Advice: Don't call a black woman's hair 'an animal that can't be tamed'

Bianca Dawkins has heard from the salon since her experience, but still isn't satisfied.

Bianca Dawkins has heard from the salon since her experience, but still isn't satisfied.

Bianca Dawkins called ahead.

In making an appointment at the Denny Kemp Salon and Spa in Minneapolis, Dawkins informed the receptionist that she had "textured hair." What Dawkins wanted done was very simple: a wash, a blow-dry, and a flat iron treatment, leaving her with straight hair. Because Dawkins has "really curly, tight curls," she told the desk assistant her hair would need up to two hours. 

When she arrived there on Friday, Dawkins found the stylist wasn't exactly ready for her. And it wasn't clear if he ever would be.

According to Dawkins, the man grabbed some of her hair and informed her he couldn't handle it, referring to it as "an animal that can't be tamed." Later, she says, he brought around a handful of other staff to look at Dawkins' curls. None was up to the task. 

At that point, Dawkins had had enough. "So, what? Black girls can't come in here and get their hair done?" she asked. 

According to Dawkins, the stylist replied, "Well, it isn't the 1950s or '60s, where we can just put up a sign in the window."

Bianca Dawkins had been treating her hair her whole life, but switched to a natural style around 18 months ago.

Bianca Dawkins had been treating her hair her whole life, but switched to a natural style around 18 months ago.

This was the last straw.

"In that moment, I was having my identity attacked," Dawkins says. "I couldn't believe what was happening. I just put my head down and walked out."

Later, she posted on her experience on Facebook, where many friends shared it, and a lot of others took their issues directly to the salon, communicating their anger through emails and phone calls. Denny Kemp Salon and Spa leapt into action... sort of, issuing a statement later Friday that said a stylist had made "inappropriate" and "improper and offensive" comments. 

"Though we believe that our stylist meant no harm and simply spoke inarticulately," reads the statement, "his words were perceived as hurtful and completely contrary to what our salon stands for."

Dawkins says the salon's namesake, Denny Kemp — owner of one business in northeast Minneapolis and another in Edina — reached out to his wronged customer directly. But with Dawkins, a 24-year-old "social entrepreneur," they'd crossed the wrong woman. Dawkins says she wasn't appeased by the offer of free spa treatments on Friday, or, when he called back the next day, the argument that more than two dozen peoples' jobs were on the line.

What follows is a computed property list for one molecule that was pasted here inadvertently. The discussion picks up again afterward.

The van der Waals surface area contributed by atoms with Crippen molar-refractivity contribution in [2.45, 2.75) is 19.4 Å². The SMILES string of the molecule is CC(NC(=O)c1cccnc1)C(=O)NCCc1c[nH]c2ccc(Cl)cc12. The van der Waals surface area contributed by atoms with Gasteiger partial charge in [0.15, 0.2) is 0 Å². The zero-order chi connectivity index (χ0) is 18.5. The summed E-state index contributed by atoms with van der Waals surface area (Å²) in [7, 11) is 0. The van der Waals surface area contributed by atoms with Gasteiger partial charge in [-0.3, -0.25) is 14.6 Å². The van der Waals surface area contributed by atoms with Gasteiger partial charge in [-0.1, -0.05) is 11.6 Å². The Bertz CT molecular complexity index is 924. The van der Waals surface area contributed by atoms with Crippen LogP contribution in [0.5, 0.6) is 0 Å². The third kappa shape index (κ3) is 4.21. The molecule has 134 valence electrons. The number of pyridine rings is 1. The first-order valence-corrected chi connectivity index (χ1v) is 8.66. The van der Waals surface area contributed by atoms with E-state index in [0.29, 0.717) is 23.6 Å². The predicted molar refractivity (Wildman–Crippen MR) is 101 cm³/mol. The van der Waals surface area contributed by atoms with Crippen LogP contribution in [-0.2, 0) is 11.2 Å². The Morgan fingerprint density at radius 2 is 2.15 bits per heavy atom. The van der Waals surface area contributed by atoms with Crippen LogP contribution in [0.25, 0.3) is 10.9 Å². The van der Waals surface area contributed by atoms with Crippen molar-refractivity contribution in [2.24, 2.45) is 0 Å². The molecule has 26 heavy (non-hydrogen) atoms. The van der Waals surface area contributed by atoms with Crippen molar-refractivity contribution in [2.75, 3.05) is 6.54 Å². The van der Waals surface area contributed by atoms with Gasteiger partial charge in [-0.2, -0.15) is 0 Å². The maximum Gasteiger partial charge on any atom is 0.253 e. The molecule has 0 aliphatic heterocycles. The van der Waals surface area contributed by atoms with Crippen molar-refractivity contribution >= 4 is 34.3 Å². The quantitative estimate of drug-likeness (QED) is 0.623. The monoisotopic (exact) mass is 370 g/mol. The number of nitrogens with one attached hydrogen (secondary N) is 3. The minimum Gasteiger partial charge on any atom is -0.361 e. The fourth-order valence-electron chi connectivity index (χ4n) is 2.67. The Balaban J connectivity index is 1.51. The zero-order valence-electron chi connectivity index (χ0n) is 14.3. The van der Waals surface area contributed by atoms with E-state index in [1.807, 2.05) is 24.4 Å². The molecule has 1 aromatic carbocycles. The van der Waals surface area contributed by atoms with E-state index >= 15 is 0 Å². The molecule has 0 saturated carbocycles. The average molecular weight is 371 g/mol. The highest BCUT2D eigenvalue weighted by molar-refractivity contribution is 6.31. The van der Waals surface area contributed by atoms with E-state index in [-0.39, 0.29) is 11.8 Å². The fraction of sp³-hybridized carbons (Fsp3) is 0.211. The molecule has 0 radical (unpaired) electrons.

To Dawkins, the issue was that one person's job wasn't on the line: the stylist who'd offended her so deeply. She was informed that the man would keep his job, and wasn't subject to "disciplinary action," as Dawkins had hoped. She also wanted the spa to pursue cultural competency training and to "identify clear gaps in their services to people of color." 

Of late, Denny Kemp hasn't announced much in the way of radical change, but did share a photograph of a sign reading "BLACK HAIR MATTERS," adding, "We completely agree." It's all a bit hollow for Dawkins, who was, last Friday, set to get her first salon hair treatment in 18 months. 

Back around the turn of 2015, when a "natural hair" look was catching on among her friends, Dawkins got the relaxer cut out of her hair, shortening it immensely — "at first I looked sort of androgynous," she says — and then did nothing to it but shampooing and a self-conditioning regime. Some days she wrapped a bandanna around it. This period marked the first time in her life she wasn't opting to have her hair professionally treated or styled in some way. 

"It was a big step with my identity," Dawkins says. 

The experience was a trying one, and Dawkins eventually relented on getting professional treatment, as she was having difficulty maintaining her look as she wanted it. She just picked the wrong salon, on the wrong day. Not that she's going to have any trouble finding qualified hair-caregivers in the near future. 

A ton of local stylists have contacted Dawkins since her experience was widely spread.

"It surprises me that race was even a factor here," she says. "I've had probably 20 people reach out to me to offer their services, and 80 percent of them are white."